How do you get an auditorium full of freshmen fired up about community service?
At Morristown High School, you give them blindfolds (to simulate the Seeing Eye experience), building blocks (Habitat for Humanity) and diapers (Children on the Green, the Neighborhood House) and challenge them to a relay race.
That’s what seniors from the Peer Group Connection mentoring program did on Wednesday to promote their volunteerism push, which they have dubbed CaRevolution.
Last week they organized a big concert to herald the project. Next, they are planning a “summit” where students can shop for a social service agency that intrigues them.
Interest from the community has been extraordinary, according to Laura Fenster Rothschild of the Princeton Center for Leadership Training, which provides training for faculty advisers at Morristown High and dozens of other schools statewide.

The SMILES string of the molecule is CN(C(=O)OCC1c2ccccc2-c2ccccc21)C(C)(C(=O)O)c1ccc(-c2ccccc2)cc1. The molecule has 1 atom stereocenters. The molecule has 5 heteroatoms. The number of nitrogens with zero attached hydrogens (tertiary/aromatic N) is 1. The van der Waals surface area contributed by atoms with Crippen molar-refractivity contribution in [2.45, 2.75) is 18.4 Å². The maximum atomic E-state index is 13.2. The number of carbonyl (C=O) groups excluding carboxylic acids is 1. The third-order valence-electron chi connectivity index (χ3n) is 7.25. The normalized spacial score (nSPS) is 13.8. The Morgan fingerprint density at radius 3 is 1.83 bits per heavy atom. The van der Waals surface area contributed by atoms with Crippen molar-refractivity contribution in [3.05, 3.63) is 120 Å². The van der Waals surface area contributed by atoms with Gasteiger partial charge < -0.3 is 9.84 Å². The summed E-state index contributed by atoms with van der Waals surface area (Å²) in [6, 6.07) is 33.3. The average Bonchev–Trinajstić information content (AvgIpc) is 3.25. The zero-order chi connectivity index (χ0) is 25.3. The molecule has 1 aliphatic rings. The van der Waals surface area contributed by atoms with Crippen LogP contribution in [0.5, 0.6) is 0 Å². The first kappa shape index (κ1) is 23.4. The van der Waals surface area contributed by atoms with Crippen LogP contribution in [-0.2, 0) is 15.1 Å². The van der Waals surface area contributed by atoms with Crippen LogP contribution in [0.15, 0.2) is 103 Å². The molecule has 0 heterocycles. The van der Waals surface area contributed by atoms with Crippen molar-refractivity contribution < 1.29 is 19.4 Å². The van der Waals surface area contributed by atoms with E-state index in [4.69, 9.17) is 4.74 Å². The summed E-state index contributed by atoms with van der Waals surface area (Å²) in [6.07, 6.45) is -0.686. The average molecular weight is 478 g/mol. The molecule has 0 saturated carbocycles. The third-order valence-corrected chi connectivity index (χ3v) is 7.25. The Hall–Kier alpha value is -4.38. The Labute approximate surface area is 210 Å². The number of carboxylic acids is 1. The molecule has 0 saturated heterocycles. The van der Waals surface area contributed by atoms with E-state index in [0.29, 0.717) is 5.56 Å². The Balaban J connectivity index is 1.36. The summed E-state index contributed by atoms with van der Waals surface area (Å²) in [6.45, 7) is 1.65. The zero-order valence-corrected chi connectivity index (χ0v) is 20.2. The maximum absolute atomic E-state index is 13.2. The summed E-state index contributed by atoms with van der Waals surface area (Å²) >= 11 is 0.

Claudine Priola, an English teacher who coordinates Morristown’s Peer Group Connection program, said this year’s seniors surpassed her expectations. The school now is considering making community service a graduation requirement, she said.
A highlight of Wednesday’s race was a speech by John Nally, a senior “peer group leader” who aspires to a career in special education.
“What fulfills my spirit is helping other people,” John told the assembled freshmen. “You can help yourself and do things for yourself to a certain point. But there’s always going to be a little part of you that’s not fulfilled, because you haven’t done anything to benefit the world and the people around you.”
The seniors want CaRevolution to be their legacy.
“We’re hoping that each year the seniors do a presentation to the freshmen, and that it cycles every year, so these freshmen we’re teaching now about community service and volunteering, when they’re seniors, they’ll continue it on and it will grow and grow,” said Eric Sturm. The senior is bound for New York University next fall, where he wants to study to become a social worker.